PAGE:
Cool New Cooling Gadgets
By gigabiting on May 07, 2012
How do you cool the drinks when it's hot outside?
Mankind has wrestled with this one from the beginning of time. From fire and ice, radiation and resistance, to exothermic and endothermic reactions, we've tried it all. We've put a man on the moon, so why does it still take hours to chill a can of PBR or a bottle of Pinot Grigio?
Here are the latest gadgets to cool down your summer beverages.
Cool on the go with the Koolatron mobile wine chiller. It plugs into a car outlet with a 12V plug and 5-foot power cord, and chills a standard sized wine or champagne bottle down to 40 degrees F in about half an hour.
Japan's Kirin Brewery has created the world’s first frozen beer foam. It dispenses from a tap like soft serve ice cream. It tops draft beer with an ice cold frothy head and creates an insulating lid that keeps a pint cold for up to 30 minutes. The foam is made by aerating and freezing regular beer to 23 degrees, so there's no dilution as it melts.
The Instant Wine Chiller cools the wine instead of the bottle. Pull the gadget out of your freezer and attach the pourer to the neck of a bottle. Best for reds, as the wine passes through its internal coil system it's cooled by 15 degrees— taking wine from room temperature to cellar temperature instantaneously. The chiller is made from the same stainless steel used for fermentation tanks, promising to maintain the wine's taste and characteristics.
The Corkcicle also targets the wine, not the bottle, and does it a bottle at a time. You pre-freeze the Corkcicle, a BPA-free plastic icicle filled with non-toxic freeze gel and attached to a cork. Open a bottle and replace the cork with the apparatus.
The Beer 90 Chiller promises a cold one in 90 seconds. Fill the chiller with ice and drop in a can. Crank the handle to spin the canister. It creates a whirlpool effect inside the can that accelerates cooling by exposing all the beer to the now-chilled surface of the can. By the time you work up a thirst, the beer is icy cold. Alternatively, you can go with the Tinchilla; it operates on the same principle of thermal conduction, but a pair of AA batteries will do the work for you.
With Wine Chill Drops you can have a glass while you wait for the rest of the bottle to chill. Their manufacturer claims they cool a single glass in one-twentieth the time it takes to chill a whole bottle in the refrigerator. Place one pre-frozen drop in a glass of wine and remove it when the wine reaches the desired temperature.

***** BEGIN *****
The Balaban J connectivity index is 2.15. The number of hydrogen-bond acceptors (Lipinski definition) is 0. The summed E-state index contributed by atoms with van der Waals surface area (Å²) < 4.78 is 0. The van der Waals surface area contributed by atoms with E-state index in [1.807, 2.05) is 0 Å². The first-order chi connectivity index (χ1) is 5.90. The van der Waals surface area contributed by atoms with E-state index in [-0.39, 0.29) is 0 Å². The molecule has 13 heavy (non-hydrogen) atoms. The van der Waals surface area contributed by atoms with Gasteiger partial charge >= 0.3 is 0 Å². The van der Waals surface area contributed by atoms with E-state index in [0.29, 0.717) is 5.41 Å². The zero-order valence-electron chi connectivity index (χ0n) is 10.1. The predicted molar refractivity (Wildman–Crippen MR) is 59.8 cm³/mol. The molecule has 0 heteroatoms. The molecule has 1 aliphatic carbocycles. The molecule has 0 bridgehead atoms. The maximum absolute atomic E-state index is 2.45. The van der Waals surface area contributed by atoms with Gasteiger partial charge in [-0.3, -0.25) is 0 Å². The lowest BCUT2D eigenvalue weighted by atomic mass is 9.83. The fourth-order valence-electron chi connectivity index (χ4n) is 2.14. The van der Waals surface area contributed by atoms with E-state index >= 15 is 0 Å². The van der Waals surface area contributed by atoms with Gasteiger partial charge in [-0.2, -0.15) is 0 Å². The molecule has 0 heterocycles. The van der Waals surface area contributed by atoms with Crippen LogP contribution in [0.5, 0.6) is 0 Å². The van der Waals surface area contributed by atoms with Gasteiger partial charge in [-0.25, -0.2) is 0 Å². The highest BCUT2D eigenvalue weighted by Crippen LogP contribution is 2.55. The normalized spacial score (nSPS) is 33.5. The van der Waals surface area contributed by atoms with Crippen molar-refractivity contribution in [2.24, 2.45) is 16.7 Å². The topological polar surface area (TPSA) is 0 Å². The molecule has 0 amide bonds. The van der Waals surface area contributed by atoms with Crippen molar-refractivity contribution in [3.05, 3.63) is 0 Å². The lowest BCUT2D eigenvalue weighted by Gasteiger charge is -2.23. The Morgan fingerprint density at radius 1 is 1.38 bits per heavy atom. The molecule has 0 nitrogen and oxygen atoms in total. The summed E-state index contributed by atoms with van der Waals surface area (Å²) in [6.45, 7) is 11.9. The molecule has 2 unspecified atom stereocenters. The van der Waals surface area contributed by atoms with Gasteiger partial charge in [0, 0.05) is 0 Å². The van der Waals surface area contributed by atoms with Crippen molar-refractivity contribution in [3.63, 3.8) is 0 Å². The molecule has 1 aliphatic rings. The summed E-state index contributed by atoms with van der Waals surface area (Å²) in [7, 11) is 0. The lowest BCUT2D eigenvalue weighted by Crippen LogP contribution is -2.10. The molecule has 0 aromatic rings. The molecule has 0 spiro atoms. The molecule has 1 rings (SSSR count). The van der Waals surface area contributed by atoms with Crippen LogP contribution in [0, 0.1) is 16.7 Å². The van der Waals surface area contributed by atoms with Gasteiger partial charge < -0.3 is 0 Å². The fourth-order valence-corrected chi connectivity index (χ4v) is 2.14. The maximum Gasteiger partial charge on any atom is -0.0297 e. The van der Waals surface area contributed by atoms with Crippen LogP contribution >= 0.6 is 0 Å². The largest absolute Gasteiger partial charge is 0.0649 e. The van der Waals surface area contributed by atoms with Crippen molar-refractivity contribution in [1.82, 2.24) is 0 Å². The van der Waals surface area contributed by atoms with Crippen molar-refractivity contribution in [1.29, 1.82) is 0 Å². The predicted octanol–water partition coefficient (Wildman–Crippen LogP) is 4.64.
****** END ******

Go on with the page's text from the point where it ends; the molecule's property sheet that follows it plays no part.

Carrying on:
The beverage industry has long considered the self-cooling can to be the holy grail of chilling technology.
Pepsi Cola thought it had cracked the code in 1998 with the Chill Can, but cancelled its plans when the can was challenged by environmentalists over its use of a greenhouse gas-contributing refrigerant coolant. Then in 2006, Miller Brewing launched its I.C. (Instant Cool) can. After much celebrating and fanfare, it was also scuttled due to environment and design concerns.
They're at it again.
The Chill Can will be re-introduced this spring. West Coast Chill will be shipping its all-natural energy drink in a new and improved version in which the harmful refrigerant has been replaced with an environmentally innocuous process involving activated carbon derived from organic renewable vegetable materials, and carbon dioxide reclaimed from the atmosphere. Press a tab on the can and the temperature of the liquid inside will decrease by 30ºF within three minutes.
West Coast Chill has not publicly released details of its patented technology, but the website has an explanation of the science behind heat exchange units. The company is promising to provide special recycle bins wherever the drink is sold since traditional recycling can't be utilized.
Gigabiting: where food meets culture and technology.
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